Tillis, Nelson, Graham

The farm bill (H.R. 2)

Senator Tillis: (1:02 p.m.)

  • Spoke on the farm bill.
    • "We have over 80 commodities that are raised in our state and it contributes about $84 billion to our community or to our state in revenues. So it's a very, very important sector. In fact, I would argue the most important sector. So it's absolutely important that we get the farm bill right and that we have a fair treatment for all crops. And I believe that Chairman Roberts is working on that. And I'm going to do everything I can to help him as we work with the House members in conference. Mr. President, I want to spend the remaining part of my time talking about something that's also very important. About 80% of the farm bill is dedicated to the SNAP program. We heard Senator Ernst talk about it in her comments. It's a very important program for nutritional assistance."

 

Senator Nelson: (1:24 p.m.)

  • Spoke on the situation in Puerto Rico.
    • "Mr. President, both of these U.C. requests are because there are a lot of people that are hurting in the aftermath of two hurricanes having hit Puerto Rico, with the island still in great distress, our fellow U.S. citizens on the island of Puerto Rico and, indeed, in great distress not only because of the slow assistance of FEMA, the lack of electricity, of which parts of Puerto Rico today going on ten months after the hurricane are without electricity; of the number of people fleeing the island and, therefore, the jobs are not available because the economy has been so crippled; and naturally a number of those people have fled to where they can have safety and shelter and put their children in school -- and, by the way, there are a number of schools in Puerto Rico that are closed; where they have a decent opportunity to get a job and not just tens of thousands but hundreds of thousands of Puerto Ricans have fled the island to the states."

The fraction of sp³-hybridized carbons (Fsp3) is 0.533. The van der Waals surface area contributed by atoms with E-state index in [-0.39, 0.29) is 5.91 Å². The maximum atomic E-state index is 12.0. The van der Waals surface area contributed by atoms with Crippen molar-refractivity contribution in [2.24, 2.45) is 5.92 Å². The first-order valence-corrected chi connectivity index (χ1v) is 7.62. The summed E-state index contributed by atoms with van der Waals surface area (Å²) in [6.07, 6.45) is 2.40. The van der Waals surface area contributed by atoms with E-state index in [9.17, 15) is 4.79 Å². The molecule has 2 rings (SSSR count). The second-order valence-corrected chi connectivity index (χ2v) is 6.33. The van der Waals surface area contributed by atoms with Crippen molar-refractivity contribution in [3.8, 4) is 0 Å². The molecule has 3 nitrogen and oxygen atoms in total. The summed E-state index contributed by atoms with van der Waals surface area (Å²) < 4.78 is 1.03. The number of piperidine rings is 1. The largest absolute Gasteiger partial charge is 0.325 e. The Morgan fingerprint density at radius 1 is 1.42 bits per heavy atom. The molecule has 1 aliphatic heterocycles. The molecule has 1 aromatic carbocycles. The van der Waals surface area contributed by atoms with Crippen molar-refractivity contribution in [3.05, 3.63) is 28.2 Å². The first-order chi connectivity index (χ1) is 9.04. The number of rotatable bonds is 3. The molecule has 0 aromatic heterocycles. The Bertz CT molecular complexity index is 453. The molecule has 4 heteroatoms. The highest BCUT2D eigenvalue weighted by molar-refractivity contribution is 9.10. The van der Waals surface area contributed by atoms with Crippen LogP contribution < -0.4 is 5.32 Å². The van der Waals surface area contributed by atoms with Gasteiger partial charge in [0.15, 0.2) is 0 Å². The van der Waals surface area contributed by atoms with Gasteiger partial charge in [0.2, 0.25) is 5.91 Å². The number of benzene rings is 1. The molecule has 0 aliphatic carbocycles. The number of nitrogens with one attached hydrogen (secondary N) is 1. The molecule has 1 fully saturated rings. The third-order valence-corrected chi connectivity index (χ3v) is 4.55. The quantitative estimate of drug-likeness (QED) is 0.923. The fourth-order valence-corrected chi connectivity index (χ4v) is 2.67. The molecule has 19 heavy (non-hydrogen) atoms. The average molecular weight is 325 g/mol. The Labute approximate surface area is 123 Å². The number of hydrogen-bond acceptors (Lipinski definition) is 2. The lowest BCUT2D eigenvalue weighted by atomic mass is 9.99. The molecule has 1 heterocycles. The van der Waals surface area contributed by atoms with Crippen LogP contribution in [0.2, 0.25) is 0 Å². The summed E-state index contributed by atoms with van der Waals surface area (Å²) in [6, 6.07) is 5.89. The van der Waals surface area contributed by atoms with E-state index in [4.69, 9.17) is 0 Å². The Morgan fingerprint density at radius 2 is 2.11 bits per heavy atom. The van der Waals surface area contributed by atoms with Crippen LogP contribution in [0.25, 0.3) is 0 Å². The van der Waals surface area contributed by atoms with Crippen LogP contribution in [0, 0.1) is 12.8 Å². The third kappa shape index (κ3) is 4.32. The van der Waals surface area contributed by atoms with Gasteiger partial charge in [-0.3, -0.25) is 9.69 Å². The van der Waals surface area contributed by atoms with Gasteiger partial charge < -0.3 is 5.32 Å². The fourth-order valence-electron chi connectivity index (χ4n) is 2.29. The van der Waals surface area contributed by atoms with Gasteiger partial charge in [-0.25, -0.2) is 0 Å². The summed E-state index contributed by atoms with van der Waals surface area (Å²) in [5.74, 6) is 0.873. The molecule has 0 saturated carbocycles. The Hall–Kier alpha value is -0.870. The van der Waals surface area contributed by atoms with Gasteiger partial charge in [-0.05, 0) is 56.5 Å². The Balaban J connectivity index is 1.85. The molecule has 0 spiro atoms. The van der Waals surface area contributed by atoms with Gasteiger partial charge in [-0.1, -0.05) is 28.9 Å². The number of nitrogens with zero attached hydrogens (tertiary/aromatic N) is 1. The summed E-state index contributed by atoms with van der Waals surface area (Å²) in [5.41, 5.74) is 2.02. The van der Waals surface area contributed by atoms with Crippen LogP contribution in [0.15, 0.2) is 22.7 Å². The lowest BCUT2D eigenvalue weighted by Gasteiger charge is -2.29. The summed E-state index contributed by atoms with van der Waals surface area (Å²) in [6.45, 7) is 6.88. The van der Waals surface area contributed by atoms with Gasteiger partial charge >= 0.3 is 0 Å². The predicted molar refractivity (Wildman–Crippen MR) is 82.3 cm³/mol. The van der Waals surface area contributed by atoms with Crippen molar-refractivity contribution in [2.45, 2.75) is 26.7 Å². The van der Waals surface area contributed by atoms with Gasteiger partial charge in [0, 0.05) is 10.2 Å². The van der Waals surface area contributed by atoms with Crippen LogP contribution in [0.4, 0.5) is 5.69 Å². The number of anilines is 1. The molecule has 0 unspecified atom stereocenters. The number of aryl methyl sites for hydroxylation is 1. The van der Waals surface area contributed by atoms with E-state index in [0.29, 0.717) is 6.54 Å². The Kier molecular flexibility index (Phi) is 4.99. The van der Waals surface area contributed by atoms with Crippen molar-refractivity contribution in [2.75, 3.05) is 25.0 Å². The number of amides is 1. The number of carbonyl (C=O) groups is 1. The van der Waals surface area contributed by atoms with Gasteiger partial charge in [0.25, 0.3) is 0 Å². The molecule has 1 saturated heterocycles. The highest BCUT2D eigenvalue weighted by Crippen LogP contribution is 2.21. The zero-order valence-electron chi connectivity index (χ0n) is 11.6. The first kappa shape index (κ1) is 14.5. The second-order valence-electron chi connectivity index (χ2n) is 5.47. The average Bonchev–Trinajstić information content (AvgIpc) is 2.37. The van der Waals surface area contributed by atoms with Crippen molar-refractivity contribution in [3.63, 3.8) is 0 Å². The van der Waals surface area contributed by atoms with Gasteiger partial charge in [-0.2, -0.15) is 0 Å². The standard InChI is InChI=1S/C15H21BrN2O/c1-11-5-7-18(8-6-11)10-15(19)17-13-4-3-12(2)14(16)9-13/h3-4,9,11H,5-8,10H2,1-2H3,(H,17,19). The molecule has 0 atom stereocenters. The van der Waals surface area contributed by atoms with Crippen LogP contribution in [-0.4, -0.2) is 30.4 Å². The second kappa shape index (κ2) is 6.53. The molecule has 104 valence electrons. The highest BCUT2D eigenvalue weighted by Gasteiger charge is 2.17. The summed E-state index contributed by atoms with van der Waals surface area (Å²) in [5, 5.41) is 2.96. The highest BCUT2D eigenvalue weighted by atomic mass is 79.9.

Senator Graham: (1:48 p.m.)

  • Spoke on the situation in Syria.
    • "The Russian Air Force is flying in this area, and we're doing nothing about it. The bottom line is if we allow Russia to get away with this and Assad to get away with this it's going to hurt us everywhere else in the Mideast. And when President Trump meets with President Putin July 16, I hope he will bring this up. The question is are we going to let Putin walk all over us? Had eight years of that, kind of tired of it. Six thousand civilians have fled their homes. A lot of them have been killed in this area where we reached agreement with Russia, Jordanians and the world at large, these people were assured under this agreement they would not be bombed and slaughtered anymore. Now the bombing and slaughtering has started anew."